Tuesday, January 06, 2004

Capitalism and the Law: Now that he's looted Visa, what's next?

It's no secret that here at CAC we think little of antitrust law and even less of the antitrust bar. Antitrust punishes businessmen for their success and most antitrust lawyers accept its faulty premise, even as they attempt to defend their clients. So when I first glimpsed the headline "Founding Member Resigns From Constantine & Partners" in a press release I received today, I wondered for a moment if Mitchell Shapiro, a prominent member of the antitrust bar suddenly found his conscience and realized the corruption in his chosen field.

In my dreams. It simply seems that now that since Mr. Shapiro is richer that God from his recent victory in the Visa Check/MasterMoney antitrust suit, he’s decided to pursue "new opportunities." Here’s the press release:

NEW YORK, Jan. 6 /PRNewswire/ -- Mitchell C. Shapiro, a member of Constantine & Partners, P.C. has resigned from the Firm effective January 2, 2004. Mitch was a founding member of Constantine & Partners in 1994 along with Eliot Spitzer, Bob Begleiter, Yang Chen, Jeff Shinder, Abby Milstein and Lloyd Constantine. Mitch played a major part in the Firm's role as lead counsel for U.S. Merchants in the landmark Visa Check/MasterMoney Antitrust Litigation, which concluded last month with the District Court's final approval of a settlement of more than $3 billion in compensatory relief and a historic injunction.

In the wake of that victory, Mitch has decided to pursue new opportunities. The Firm wishes Mitch continued success and appreciates all his work for the Firm and its clients.
How grand for him, but I for one, don’t wish Shapiro continued success. I wish him unmitigated failure, on the grounds that I find that a man who dedicates himself to organized looting to be a parasite in the first degree. The sooner the victims of antitrust victims reach the same conclusion, the sooner men like Shaprio and his ilk will be made irrelevant.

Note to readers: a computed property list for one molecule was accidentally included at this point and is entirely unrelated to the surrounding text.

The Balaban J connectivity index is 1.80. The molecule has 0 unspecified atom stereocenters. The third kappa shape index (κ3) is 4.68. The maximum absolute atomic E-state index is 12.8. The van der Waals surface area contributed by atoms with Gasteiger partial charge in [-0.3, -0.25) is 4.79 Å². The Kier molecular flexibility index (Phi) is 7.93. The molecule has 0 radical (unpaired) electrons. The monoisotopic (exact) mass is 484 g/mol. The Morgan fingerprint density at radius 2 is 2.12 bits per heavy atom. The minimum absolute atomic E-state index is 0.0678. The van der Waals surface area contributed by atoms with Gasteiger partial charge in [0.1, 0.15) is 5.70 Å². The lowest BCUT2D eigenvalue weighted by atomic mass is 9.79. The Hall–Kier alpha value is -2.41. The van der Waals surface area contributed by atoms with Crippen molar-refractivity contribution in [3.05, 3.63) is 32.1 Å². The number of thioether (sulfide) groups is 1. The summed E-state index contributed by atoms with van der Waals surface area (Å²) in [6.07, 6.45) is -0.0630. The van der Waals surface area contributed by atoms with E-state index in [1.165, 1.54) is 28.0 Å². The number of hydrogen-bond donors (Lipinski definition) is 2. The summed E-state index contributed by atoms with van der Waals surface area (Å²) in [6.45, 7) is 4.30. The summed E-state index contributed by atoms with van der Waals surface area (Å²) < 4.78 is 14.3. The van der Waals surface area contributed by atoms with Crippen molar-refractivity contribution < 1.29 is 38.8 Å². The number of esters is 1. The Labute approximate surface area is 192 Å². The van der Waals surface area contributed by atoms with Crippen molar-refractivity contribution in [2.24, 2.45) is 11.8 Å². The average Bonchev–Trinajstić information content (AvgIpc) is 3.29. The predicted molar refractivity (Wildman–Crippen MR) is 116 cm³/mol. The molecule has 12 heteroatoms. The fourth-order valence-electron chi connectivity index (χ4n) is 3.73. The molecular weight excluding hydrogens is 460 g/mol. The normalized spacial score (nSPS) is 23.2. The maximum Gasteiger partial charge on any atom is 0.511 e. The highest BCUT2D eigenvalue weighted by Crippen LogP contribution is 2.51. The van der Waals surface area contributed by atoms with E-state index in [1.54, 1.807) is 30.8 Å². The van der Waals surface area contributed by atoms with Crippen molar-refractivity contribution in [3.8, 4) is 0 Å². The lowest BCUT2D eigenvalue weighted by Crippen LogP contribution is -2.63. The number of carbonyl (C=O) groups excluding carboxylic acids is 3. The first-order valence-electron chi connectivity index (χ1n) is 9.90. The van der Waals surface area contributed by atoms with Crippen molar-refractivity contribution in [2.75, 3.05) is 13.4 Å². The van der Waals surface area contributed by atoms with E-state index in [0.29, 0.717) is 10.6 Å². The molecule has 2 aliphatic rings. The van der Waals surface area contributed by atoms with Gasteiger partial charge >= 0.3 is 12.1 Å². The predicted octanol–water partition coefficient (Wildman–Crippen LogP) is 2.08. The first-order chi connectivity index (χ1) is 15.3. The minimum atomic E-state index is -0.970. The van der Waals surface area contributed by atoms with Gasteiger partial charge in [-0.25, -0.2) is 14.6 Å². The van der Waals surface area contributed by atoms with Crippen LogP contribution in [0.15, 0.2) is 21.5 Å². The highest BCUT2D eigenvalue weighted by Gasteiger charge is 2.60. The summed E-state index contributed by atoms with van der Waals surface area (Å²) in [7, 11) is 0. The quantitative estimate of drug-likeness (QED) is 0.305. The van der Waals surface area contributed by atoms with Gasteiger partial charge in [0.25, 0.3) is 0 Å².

Melech HaMoshiach said...

I, for one, think that you are just jealous of Mr. Shapiro's accomplishments. An antitrust lawyer is far less corrupt than those who seek to monopolize various industries. With the amount of respect that Mr. Shapiro receives from his colleagues and clients, an "unmitigated failure" is improbable. Now that he has left his firm, his success is even greater because he can work and spend time with his family. Good luck in your future endeavors- do your research before bashing an accomplished lawyer.

Short said...

I for two, despise baseless hatred, especially when it becomes public. Constructive criticism is one thing, but criticism for its own sake is more than just a waste of time; it is a disgrace and dishonor to humankind! So let me criticize your blogging endeavors. But the difference between my criticism and yours is mine has SUBSTANCE (if you don't know what it means, look it up).
"most antitrust lawyers accept its faulty premise" - May I ask for documentation to that claim? I would venture to say the opposite, as they enforce the law, rather then build businesses that break it.

"Mitchell Shapiro ... suddenly found his conscience and realized the corruption in his chosen field." - I have to admit it. This is a strong point. If not for the fact that he continues to practice anti-trust law. I am just curious. Why do you get the idea that he realizes the corruption in his chosen field? If it's your own intuition, I suggest you get some sort of transplant on the source of that intuition.